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      Pemphigus group: overview, epidemiology, mortality, and comorbidities

      Immunologic Research
      Springer Science and Business Media LLC

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          Paraneoplastic pemphigus. An autoimmune mucocutaneous disease associated with neoplasia.

          We describe five patients with underlying neoplasms in whom painful mucosal ulcerations and polymorphous skin lesions developed, usually with progression to blistering eruptions on the trunk and extremities. Histologic examination showed vacuolization of epidermal basal cells, keratinocyte necrosis, and acantholysis. Immunofluorescence testing revealed atypical pemphigus-like autoantibodies in perilesional epithelium and serum from all five patients. We studied the antigenic specificities of the autoantibodies by indirect immunofluorescence and immunoprecipitation, using extracts of 14C-labeled human keratinocytes. IgG purified from the serum of one patient was passively transferred to four neonatal mice to test for pathogenicity. Immunofluorescence testing showed that the autoantibodies bound to the surface of tissues containing desmosomes, including complex and simple epithelia, and myocardium. An identical and unique complex of four polypeptides with molecular weights of 250, 230, 210, and 190 was immunoprecipitated by all serum samples. The 250-kd polypeptide comigrated with desmoplakin I (a protein found in the desmosomes of all epithelia), and the 230-kd antigen comigrated with the antigen of bullous pemphigoid. Cutaneous blisters, a positive Nikolsky's sign, and epidermal and esophageal acantholysis developed in all mice into which the autoantibody was injected. Electron microscopy showed epidermal acantholysis similar to lesions of experimentally induced pemphigus vulgaris. These five patients with cancer had a novel acantholytic mucocutaneous disease characterized by autoantibodies that were pathogenic after passive transfer. The autoantibodies from these patients reacted with an antigen complex composed of desmoplakin I and the 230-kd antigen of bullous pemphigoid and two as yet unidentified epithelial antigens. We suggest the term "paraneoplastic pemphigus" for this disease.
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            Mechanisms of Disease: Pemphigus and Bullous Pemphigoid.

            Pemphigus and bullous pemphigoid are autoantibody-mediated blistering skin diseases. In pemphigus, keratinocytes in epidermis and mucous membranes lose cell-cell adhesion, and in pemphigoid, the basal keratinocytes lose adhesion to the basement membrane. Pemphigus lesions are mediated directly by the autoantibodies, whereas the autoantibodies in pemphigoid fix complement and mediate inflammation. In both diseases, the autoantigens have been cloned and characterized; pemphigus antigens are desmogleins (cell adhesion molecules in desmosomes), and pemphigoid antigens are found in hemidesmosomes (which mediate adhesion to the basement membrane). This knowledge has enabled diagnostic testing for these diseases by enzyme-linked immunosorbent assays and dissection of various pathophysiological mechanisms, including direct inhibition of cell adhesion, antibody-induced internalization of antigen, and cell signaling. Understanding these mechanisms of disease has led to rational targeted therapeutic strategies.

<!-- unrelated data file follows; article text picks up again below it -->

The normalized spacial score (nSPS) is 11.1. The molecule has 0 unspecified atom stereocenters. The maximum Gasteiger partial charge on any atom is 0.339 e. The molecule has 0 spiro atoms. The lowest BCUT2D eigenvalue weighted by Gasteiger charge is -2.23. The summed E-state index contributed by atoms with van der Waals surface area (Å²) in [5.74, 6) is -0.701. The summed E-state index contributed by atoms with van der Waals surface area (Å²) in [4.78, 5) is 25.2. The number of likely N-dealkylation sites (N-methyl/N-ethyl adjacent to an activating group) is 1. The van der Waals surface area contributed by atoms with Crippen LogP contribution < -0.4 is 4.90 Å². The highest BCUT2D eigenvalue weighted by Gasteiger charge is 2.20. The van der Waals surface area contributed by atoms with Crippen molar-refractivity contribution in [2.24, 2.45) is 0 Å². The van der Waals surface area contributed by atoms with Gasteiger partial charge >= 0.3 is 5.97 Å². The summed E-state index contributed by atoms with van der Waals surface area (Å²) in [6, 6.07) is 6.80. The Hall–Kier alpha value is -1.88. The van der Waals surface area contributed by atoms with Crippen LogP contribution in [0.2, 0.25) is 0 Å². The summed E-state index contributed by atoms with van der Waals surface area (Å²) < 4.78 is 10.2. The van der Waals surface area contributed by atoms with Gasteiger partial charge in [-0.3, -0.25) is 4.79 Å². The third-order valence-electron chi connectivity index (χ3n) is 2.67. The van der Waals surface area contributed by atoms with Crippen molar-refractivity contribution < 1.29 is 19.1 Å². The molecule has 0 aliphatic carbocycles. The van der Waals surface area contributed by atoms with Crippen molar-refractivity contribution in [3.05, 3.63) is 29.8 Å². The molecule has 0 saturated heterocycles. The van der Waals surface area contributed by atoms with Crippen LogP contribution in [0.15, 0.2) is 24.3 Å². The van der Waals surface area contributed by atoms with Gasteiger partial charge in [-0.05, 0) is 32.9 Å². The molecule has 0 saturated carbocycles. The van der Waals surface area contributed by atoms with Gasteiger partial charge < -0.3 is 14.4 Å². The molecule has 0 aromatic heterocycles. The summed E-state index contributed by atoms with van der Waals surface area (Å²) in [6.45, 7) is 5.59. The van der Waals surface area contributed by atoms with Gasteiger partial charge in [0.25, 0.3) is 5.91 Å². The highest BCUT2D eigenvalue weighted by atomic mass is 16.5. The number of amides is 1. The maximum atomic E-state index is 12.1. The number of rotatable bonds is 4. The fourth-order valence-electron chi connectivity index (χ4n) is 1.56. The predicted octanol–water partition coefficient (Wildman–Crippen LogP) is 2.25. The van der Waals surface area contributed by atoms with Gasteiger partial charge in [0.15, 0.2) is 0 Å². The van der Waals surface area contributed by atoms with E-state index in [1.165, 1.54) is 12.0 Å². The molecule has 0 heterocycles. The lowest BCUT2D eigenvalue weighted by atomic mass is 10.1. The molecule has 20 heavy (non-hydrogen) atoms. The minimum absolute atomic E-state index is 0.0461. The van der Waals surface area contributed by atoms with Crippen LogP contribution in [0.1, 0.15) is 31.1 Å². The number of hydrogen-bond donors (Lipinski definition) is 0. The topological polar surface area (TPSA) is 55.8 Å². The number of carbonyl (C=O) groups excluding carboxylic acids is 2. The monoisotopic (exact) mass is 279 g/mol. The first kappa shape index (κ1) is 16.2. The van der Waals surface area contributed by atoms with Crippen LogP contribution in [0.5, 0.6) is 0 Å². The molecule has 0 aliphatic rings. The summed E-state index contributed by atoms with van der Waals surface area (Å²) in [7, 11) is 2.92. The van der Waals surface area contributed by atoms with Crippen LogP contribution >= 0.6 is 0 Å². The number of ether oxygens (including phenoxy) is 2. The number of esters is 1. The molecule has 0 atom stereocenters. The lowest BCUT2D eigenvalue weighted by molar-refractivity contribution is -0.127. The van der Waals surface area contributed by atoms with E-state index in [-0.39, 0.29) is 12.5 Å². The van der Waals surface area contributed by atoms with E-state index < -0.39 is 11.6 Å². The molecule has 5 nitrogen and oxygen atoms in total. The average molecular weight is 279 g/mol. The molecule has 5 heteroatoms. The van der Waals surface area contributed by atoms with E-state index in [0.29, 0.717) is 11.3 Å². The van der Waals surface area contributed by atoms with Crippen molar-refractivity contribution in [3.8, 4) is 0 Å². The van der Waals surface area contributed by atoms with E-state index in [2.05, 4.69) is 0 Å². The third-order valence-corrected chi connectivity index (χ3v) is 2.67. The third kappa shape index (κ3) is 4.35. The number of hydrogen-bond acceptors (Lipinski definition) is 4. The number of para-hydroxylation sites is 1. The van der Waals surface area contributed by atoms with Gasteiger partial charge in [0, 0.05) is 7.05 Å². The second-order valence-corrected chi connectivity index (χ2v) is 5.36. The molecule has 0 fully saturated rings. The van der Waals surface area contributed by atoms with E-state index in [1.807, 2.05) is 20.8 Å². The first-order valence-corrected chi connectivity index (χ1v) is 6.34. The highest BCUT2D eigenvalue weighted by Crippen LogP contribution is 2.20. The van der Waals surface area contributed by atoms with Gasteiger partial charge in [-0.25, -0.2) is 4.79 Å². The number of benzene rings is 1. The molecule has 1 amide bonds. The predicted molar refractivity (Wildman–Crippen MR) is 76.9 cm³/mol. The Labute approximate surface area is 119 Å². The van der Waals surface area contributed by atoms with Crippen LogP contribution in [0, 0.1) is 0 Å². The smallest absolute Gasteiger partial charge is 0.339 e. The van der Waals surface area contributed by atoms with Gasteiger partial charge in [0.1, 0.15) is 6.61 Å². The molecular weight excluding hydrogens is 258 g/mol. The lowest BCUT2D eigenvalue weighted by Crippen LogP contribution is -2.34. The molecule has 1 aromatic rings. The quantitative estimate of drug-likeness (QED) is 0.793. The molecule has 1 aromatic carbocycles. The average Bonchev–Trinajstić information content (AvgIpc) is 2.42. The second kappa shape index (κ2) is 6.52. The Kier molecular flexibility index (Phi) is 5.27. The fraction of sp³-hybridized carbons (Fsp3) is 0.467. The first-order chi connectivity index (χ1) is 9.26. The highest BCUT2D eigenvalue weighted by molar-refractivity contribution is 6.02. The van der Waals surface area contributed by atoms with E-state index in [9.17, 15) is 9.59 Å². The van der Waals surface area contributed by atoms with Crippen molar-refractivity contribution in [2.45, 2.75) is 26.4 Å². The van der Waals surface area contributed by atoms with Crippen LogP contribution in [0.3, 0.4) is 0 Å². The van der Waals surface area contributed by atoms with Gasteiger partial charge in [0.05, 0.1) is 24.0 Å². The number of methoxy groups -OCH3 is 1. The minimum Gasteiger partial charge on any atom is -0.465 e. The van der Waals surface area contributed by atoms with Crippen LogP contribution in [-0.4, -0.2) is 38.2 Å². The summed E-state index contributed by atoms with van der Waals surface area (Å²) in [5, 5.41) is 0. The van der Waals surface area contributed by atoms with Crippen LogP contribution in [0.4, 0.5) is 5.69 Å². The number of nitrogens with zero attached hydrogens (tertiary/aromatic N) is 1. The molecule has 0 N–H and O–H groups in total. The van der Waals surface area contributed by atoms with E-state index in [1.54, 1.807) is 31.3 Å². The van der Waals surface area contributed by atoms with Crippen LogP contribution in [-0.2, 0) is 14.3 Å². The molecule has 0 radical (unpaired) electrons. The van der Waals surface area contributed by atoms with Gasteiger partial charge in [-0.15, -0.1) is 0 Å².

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              Explanations for the clinical and microscopic localization of lesions in pemphigus foliaceus and vulgaris.

              Patients with pemphigus foliaceus (PF) have blisters on skin, but not mucous membranes, whereas patients with pemphigus vulgaris (PV) develop blisters on mucous membranes and/or skin. PF and PV blisters are due to loss of keratinocyte cell-cell adhesion in the superficial and deep epidermis, respectively. PF autoantibodies are directed against desmoglein (Dsg) 1; PV autoantibodies bind Dsg3 or both Dsg3 and Dsg1. In this study, we test the hypothesis that coexpression of Dsg1 and Dsg3 in keratinocytes protects against pathology due to antibody-induced dysfunction of either one alone. Using passive transfer of pemphigus IgG to normal and DSG3(null) neonatal mice, we show that in the areas of epidermis and mucous membrane that coexpress Dsg1 and Dsg3, antibodies against either desmoglein alone do not cause spontaneous blisters, but antibodies against both do. In areas (such as superficial epidermis of normal mice) where Dsg1 without Dsg3 is expressed, anti-Dsg1 antibodies alone can cause blisters. Thus, the anti-desmoglein antibody profiles in pemphigus sera and the normal tissue distributions of Dsg1 and Dsg3 determine the sites of blister formation. These studies suggest that pemphigus autoantibodies inhibit the adhesive function of desmoglein proteins, and demonstrate that either Dsg1 or Dsg3 alone is sufficient to maintain keratinocyte adhesion.
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                Author and article information

                Journal
                Immunologic Research
                Immunol Res
                Springer Science and Business Media LLC
                0257-277X
                1559-0755
                April 2018
                February 26 2018
                April 2018
                : 66
                : 2
                : 255-270
                Article
                10.1007/s12026-018-8986-7
                29479654
                f7bad90e-433d-44e2-be11-37cbe71a0795
                © 2018

                http://www.springer.com/tdm

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